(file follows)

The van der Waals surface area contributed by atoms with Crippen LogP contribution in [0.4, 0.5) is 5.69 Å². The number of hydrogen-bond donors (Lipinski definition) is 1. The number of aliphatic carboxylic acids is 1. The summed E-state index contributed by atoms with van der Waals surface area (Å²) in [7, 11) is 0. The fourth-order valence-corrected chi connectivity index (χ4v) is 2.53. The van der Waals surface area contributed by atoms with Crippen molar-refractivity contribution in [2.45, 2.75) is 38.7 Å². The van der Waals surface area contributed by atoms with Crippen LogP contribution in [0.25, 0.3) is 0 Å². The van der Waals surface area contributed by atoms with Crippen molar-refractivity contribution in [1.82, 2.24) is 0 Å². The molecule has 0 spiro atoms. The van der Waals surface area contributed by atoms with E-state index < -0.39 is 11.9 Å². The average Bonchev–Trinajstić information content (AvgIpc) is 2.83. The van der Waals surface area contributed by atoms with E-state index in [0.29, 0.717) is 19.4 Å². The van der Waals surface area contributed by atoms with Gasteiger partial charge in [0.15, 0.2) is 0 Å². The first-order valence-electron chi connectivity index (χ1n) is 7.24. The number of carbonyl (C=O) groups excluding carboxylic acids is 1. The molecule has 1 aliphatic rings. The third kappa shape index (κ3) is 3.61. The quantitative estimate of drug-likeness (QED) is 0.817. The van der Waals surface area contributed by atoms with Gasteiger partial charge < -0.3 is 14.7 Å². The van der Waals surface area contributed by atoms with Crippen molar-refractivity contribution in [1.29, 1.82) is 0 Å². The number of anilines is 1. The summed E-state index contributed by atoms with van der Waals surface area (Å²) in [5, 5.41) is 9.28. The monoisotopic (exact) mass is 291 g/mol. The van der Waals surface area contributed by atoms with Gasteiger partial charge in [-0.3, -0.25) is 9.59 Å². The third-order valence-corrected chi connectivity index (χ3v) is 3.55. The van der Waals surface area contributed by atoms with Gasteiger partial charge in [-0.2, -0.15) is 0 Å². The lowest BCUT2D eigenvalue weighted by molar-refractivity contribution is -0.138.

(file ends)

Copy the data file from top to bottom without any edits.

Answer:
The van der Waals surface area contributed by atoms with Crippen LogP contribution in [0.4, 0.5) is 5.69 Å². The number of hydrogen-bond donors (Lipinski definition) is 1. The number of aliphatic carboxylic acids is 1. The summed E-state index contributed by atoms with van der Waals surface area (Å²) in [7, 11) is 0. The fourth-order valence-corrected chi connectivity index (χ4v) is 2.53. The van der Waals surface area contributed by atoms with Crippen molar-refractivity contribution in [2.45, 2.75) is 38.7 Å². The van der Waals surface area contributed by atoms with Crippen LogP contribution in [0.25, 0.3) is 0 Å². The van der Waals surface area contributed by atoms with Crippen molar-refractivity contribution in [1.82, 2.24) is 0 Å². The molecule has 0 spiro atoms. The van der Waals surface area contributed by atoms with E-state index < -0.39 is 11.9 Å². The average Bonchev–Trinajstić information content (AvgIpc) is 2.83. The van der Waals surface area contributed by atoms with E-state index in [0.29, 0.717) is 19.4 Å². The van der Waals surface area contributed by atoms with Gasteiger partial charge in [0.15, 0.2) is 0 Å². The first-order valence-electron chi connectivity index (χ1n) is 7.24. The number of carbonyl (C=O) groups excluding carboxylic acids is 1. The molecule has 1 aliphatic rings. The third kappa shape index (κ3) is 3.61. The quantitative estimate of drug-likeness (QED) is 0.817. The van der Waals surface area contributed by atoms with Gasteiger partial charge < -0.3 is 14.7 Å². The van der Waals surface area contributed by atoms with Crippen molar-refractivity contribution in [1.29, 1.82) is 0 Å². The number of anilines is 1. The summed E-state index contributed by atoms with van der Waals surface area (Å²) in [5, 5.41) is 9.28. The monoisotopic (exact) mass is 291 g/mol. The van der Waals surface area contributed by atoms with Gasteiger partial charge in [-0.3, -0.25) is 9.59 Å². The third-order valence-corrected chi connectivity index (χ3v) is 3.55. The van der Waals surface area contributed by atoms with Gasteiger partial charge in [-0.2, -0.15) is 0 Å². The lowest BCUT2D eigenvalue weighted by molar-refractivity contribution is -0.138.